Observation The New French New Wave and the Whiff of Competition

When I was asked by the good folks at Oregon Manifest to contribute as a roving two-wheeled reporter on the utility-cycling beat here in Portland, the first thing that came to mind as blog fodder was what friends, family, and colleagues will attest is the virus that can send me into insufferable bouts of logorrhea: my obsession with the work of the midcentury French master constructeurs, or bicycle builders. Handily, this also happens to be the ever-growing and -evolving obsession of many a modern American cyclist and bike builder.

For our purposes, Exhibit A is Tony Pereira’s judge-beloved best-in-show bike (pictured) from 2009’s OM Constructor’s Challenge: a gorgeous update of… an old Parisian newspaper-delivery bike, or porteur. That’s the beauty of these French guys (the most respected of whom is René Herse, who died in 1976): out of a constant striving for the best geometries, materials, and craftsmanship, they made art out of the mundane, yet they were nothing if not practical, utilitarian. A bike was, and still is, a tool.

These were highly skilled fabricators who sought only one thing, the most elegant (i.e., simple and effective) solution to whatever challenge a desired collusion of man and machine presented, whether it be creating a durable yet lightweight bike meant to move fast over rough roads for long distances, a fully self-supported cyclotouring rig for the plein-air camper, or a steel workhorse designed to move loads quickly in control and comfort. These were artist-engineers, and some, as evidenced by their work, were much more skilled than others—and guarded their innovations circumspectly. As a result, though their competition and ambition led to great advances in the bicycle, there weren’t a lot of these builders around, there are very few constructeurs left in France nowadays, and there seem to have been substantial talent gaps as one traveled across the spectrum.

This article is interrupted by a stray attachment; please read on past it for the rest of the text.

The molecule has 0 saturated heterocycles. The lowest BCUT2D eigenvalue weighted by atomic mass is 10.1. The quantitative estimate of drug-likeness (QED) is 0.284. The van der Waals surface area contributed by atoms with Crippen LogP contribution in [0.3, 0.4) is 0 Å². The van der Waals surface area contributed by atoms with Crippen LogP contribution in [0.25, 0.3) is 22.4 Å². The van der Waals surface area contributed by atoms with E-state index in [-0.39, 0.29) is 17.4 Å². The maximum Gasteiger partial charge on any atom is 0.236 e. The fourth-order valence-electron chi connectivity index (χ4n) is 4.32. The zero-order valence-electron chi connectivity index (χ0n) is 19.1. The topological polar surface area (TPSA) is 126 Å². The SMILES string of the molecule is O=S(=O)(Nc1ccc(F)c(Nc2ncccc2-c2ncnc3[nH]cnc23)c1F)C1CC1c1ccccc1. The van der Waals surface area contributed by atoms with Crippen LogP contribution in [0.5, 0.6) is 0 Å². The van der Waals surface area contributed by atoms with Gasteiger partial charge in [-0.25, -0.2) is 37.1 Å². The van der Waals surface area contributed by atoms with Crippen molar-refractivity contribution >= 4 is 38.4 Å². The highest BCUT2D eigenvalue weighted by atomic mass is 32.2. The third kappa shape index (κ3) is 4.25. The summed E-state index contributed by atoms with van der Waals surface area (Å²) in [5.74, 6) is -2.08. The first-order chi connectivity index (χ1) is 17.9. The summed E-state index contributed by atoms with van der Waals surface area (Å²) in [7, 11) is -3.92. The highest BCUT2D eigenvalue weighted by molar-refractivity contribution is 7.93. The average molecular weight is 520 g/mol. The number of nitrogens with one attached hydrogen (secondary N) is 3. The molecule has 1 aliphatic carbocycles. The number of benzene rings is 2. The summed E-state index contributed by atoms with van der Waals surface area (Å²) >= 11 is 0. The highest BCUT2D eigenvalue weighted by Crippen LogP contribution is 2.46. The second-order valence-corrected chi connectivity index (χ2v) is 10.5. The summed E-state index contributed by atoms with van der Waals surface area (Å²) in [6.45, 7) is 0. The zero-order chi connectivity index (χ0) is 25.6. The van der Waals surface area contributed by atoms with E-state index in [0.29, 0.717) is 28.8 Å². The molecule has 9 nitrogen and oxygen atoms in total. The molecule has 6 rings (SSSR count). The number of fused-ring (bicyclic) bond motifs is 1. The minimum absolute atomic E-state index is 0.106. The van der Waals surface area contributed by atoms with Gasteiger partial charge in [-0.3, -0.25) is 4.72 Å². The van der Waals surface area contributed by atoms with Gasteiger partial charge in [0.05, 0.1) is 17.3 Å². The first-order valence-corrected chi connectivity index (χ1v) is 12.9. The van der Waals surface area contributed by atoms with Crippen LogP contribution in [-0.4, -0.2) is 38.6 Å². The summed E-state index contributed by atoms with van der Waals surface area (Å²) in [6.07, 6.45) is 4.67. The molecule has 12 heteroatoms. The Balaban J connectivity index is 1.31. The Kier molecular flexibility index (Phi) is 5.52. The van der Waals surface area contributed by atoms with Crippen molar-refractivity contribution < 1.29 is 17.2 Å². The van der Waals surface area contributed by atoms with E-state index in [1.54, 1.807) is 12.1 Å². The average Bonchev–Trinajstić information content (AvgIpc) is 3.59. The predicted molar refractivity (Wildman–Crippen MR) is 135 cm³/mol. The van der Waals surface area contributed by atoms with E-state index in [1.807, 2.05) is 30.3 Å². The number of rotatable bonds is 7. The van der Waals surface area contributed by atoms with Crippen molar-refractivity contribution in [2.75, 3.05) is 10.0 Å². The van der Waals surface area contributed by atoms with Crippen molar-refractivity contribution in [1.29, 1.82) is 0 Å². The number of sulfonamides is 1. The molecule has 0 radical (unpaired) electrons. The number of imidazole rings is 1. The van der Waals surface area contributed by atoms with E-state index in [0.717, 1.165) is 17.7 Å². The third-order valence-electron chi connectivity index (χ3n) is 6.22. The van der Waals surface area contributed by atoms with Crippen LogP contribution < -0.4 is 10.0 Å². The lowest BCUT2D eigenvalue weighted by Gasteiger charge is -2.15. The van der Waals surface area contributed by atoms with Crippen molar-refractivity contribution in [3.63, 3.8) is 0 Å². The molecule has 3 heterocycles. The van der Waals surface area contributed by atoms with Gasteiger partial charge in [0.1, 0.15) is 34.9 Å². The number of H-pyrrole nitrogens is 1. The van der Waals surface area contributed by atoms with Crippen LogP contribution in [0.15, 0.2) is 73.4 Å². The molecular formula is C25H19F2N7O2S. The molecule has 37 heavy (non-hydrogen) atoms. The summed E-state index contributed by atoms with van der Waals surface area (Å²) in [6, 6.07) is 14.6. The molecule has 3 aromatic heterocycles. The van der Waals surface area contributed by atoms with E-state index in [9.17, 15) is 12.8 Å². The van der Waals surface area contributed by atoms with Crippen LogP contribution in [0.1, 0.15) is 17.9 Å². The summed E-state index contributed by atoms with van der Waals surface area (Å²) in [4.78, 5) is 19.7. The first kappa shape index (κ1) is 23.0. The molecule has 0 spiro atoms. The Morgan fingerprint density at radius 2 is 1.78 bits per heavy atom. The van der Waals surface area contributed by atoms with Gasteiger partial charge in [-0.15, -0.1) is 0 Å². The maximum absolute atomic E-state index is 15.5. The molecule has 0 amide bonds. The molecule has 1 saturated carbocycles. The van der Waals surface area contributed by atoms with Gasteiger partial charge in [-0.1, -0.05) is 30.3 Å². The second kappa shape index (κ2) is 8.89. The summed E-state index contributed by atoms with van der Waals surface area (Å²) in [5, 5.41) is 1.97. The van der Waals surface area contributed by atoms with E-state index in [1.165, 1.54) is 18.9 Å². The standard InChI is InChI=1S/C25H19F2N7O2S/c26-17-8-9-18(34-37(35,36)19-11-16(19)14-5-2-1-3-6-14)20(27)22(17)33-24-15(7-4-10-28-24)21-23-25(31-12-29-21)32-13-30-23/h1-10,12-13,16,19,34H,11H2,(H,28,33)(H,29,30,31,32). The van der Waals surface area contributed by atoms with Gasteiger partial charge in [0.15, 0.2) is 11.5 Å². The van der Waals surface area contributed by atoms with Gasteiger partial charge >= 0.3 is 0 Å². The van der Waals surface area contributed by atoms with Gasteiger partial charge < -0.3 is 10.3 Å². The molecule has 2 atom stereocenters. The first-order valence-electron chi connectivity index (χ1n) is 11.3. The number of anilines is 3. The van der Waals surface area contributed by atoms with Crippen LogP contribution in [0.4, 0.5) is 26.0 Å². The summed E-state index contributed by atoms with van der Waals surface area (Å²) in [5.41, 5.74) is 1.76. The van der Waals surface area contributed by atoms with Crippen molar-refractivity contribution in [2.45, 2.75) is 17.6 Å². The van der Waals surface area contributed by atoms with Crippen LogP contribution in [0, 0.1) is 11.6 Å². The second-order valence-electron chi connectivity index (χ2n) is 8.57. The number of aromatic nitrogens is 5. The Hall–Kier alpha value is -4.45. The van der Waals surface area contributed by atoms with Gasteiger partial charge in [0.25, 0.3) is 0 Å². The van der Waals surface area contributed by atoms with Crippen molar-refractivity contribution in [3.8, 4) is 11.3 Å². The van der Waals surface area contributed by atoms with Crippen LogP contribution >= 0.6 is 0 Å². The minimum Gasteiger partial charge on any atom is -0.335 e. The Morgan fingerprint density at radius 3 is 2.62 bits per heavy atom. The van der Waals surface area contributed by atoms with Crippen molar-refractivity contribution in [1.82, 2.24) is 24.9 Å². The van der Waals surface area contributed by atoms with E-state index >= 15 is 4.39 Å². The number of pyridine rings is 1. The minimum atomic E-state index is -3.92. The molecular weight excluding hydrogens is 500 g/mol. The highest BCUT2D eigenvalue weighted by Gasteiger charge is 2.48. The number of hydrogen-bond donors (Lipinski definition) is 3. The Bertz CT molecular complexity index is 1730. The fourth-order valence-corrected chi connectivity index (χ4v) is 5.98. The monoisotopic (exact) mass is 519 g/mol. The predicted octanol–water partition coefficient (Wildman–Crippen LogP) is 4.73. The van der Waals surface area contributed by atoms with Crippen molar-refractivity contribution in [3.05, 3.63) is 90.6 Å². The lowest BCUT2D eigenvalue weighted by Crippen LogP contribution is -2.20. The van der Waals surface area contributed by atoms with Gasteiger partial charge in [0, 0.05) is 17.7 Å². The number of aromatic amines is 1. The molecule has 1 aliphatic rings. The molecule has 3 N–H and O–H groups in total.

Thankfully, though, that policy of secrecy and self-preservation hasn’t been in evidence as I’ve spoken to some of the builders of today, especially those members of Portland’s burgeoning bike-making populace. These builders, a lot of them former shop mechanics, openly share their ideas and techniques, online via sites like Flickr as well as in person; cross-pollination is de rigueur. And it’s that aspect of the constructor community that makes the three OM 2011 design-studio-and-builder collaborations all the more intriguing, since we’re not only going to be seeing a new kind of cross-pollination of unfamiliars here; there’s also the juicy hothouse of the competition. Will the teams share their schemes? Or will they tease and feint, oozing vagaries and tantalizing photos of mystery details?

I hope and suspect our three collabo units will show and tell throughout the process (here and on Core77), because, in the end, a slow reveal won’t change the outcome. But I’m guessing our other, solo builders will now be keeping their cards closer to their vests. After all, it’s a lot like a Halloween party; if you tell everybody what you’re going to dress up as, it ruins the surprise—and a lot of the fun. Let’s also not forget the hard fact of the Trial. It (and, let’s hope, the judges) will make an objective decision.

May the best artist-engineer win.

by Jeremy Spencer